Cranberry and Apple Crumble
From Spoonful
Cranberry and Apple Crumble

This sweet-tart crumble is best served warm, topped with whipped cream or vanilla ice cream (or vegan alternative). To be sure you're using the freshest berries, you'll want to choose fruit that has bounce in it. Or you can put it to the water test. Small pockets of air trapped in fresh cranberries make them bounce—and float in water.
  • 1/2 cup flour
  • 1/4 cup plus 2 tablespoons sugar
  • 1/4 cup packed brown sugar
  • 1/4 cup chilled butter, cut into small pieces
  • 6 cups peeled and sliced (about 1/2 inch thick) apples (we like Braeburn or Granny Smith)
  • 1 cup fresh or frozen cranberries
  • 1/3 cup fresh orange juice
  • 1 tablespoon cornstarch
  1. Heat the oven to 375°. Combine the flour, G cup of the sugar, the brown sugar, and the butter in a bowl. Mix the ingredients with your fingertips to create pea-size crumbs. (Alternatively, pulse the mixture in a food processor 10 times or so.)
  2. Combine the apple slices and cranberries in a large bowl. Mix the juice, remaining 2 tablespoons of sugar, and cornstarch in a small bowl. Pour the mixture over the fruit and toss well.
  3. Spoon the fruit into a 2-quart baking dish and sprinkle on the flour mixture. Bake the crumble until bubbly and golden brown, about 40 minutes. Serves 6 to 8.

Nicole Caldwell

Nicole Caldwell is a self-taught environmentalist, green-living savant and sustainability educator with more than a decade of professional writing experience. She is also the co-founder of Better Farm and president of betterArts. Nicole’s work has been featured in Mother Earth News, Reader’s Digest, Time Out New York, and many other publications. Her first book, Better: The Everyday Art of Sustainable Living, is due out this July through New Society Publishers.

Delicious, Nutritious, Homemade (and Homegrown) PIerogies

After harvesting a mountain of potatoes last week, we set about making a Last Supper for the final summer crop of artists-in-residence and intern that included homemade pierogies stuffed with homegrown food like potatoes, leeks, and fresh herbs.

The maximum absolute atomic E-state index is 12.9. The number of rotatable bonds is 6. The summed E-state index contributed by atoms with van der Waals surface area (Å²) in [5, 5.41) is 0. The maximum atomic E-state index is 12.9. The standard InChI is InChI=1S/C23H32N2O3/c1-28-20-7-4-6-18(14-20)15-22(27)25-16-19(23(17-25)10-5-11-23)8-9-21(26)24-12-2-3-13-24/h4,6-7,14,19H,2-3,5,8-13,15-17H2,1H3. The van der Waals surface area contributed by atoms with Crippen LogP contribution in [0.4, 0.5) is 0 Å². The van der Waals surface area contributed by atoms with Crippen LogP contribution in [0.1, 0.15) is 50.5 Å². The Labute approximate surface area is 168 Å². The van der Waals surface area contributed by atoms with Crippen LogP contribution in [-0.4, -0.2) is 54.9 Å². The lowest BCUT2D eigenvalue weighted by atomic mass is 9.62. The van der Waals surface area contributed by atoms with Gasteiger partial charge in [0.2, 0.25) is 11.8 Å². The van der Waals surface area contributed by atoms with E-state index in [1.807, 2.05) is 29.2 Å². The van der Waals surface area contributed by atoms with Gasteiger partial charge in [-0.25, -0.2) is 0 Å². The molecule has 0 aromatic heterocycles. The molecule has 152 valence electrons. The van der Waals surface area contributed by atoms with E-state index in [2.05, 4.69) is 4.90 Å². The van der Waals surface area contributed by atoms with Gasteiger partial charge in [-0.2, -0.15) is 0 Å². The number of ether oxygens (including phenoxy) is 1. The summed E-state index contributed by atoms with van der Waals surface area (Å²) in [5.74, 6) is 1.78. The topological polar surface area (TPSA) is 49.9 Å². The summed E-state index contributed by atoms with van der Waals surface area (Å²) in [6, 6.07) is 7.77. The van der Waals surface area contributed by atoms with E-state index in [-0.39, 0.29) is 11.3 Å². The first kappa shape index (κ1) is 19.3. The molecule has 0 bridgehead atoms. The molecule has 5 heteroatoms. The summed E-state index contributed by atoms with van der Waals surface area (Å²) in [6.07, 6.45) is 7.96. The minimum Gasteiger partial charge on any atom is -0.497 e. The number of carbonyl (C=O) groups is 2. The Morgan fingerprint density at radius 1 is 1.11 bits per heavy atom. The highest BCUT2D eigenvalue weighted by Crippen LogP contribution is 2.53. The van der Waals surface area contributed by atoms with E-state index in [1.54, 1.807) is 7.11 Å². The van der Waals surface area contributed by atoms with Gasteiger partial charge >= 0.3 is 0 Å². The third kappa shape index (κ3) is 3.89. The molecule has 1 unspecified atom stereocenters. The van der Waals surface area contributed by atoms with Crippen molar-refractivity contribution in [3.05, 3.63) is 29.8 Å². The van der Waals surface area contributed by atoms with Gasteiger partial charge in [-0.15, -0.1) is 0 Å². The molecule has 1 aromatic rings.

Pierogies are a traditional central and eastern European dish of dumplings stuffed with any combination of foods (often potato-based, but variations on the recipe can include just about anything you can dream up). Here's the basic recipe we followed, but you should feel adventurous enough to add your own twist anywhere you see fit.

Homemade Pierogie Recipe
Makes 12-15 pierogies
  • 2 cups flour, plus extra for kneading and rolling dough
  • 1/2 tsp. salt
  • 1 egg
  • 1/2 c. sour cream, plus extra to serve with the pierogie (we used vegan sour cream)
  • 1/4 c. butter or butter replacer, softened and cut into small pieces
  • butter and onions for sauteing (we used leeks instead of onions)
  • ingredients for filling of your choice (we used potato, leeks, fresh herbs, and finely diced crimini mushrooms)


Pierogie Dough
To prepare the pierogie dough, mix together the flour and salt. Beat the egg, then add all at once to the flour mixture. Add the 1/2 cup sour cream and the softened butter pieces and work until the dough loses most of its stickiness (about 5-7 minutes). Cover the dough and allow it to sit at least 20 minutes (overnight is fine too—the dough can be kept in your fridge for up to two days).
Peel and boil 5 large potatoes until soft. While the potatoes boil, prepare the other ingredients. We finely chopped our leeks, mushrooms, fresh herbs, and garlic, and sauteed in olive oil until the garlic and leeks were translucent. Smash the potatoes and mix them with your otehr filling ingredients (you can also add cheese here if you so desire). Add salt and pepper to taste. Let the potato mixture cool and then form into 1" balls.

Prepping Your Pierogies
Roll out the dough with a rolling pin on a floured surface until the dough is only 1/8" thick. Use a drinking glass to cut circles of dough (2" for small pierogies and 3 1/2" for large pierogies). Place a small ball of filling (about a tablespoon) on each dough round and fold the dough over, forming a semi-circle. Press the edges together with the tines of a fork or your fingers.
Boil the perogies a few at a time in a large pot of water. They are done when they float to the top (about 8-10 minutes). Rinse in cool water and let dry.

Saute chopped onions (or leeks) in butter or butter replacer in a large pan until soft. Add pierogies and pan fry until lightly crispy. Serve with a side of sour cream, jam, or any other toppings you like.

Nicole Caldwell

Nicole Caldwell is a self-taught environmentalist, green-living savant and sustainability educator with more than a decade of professional writing experience. She is also the co-founder of Better Farm and president of betterArts. Nicole’s work has been featured in Mother Earth News, Reader’s Digest, Time Out New York, and many other publications. Her first book, Better: The Everyday Art of Sustainable Living, is due out this July through New Society Publishers.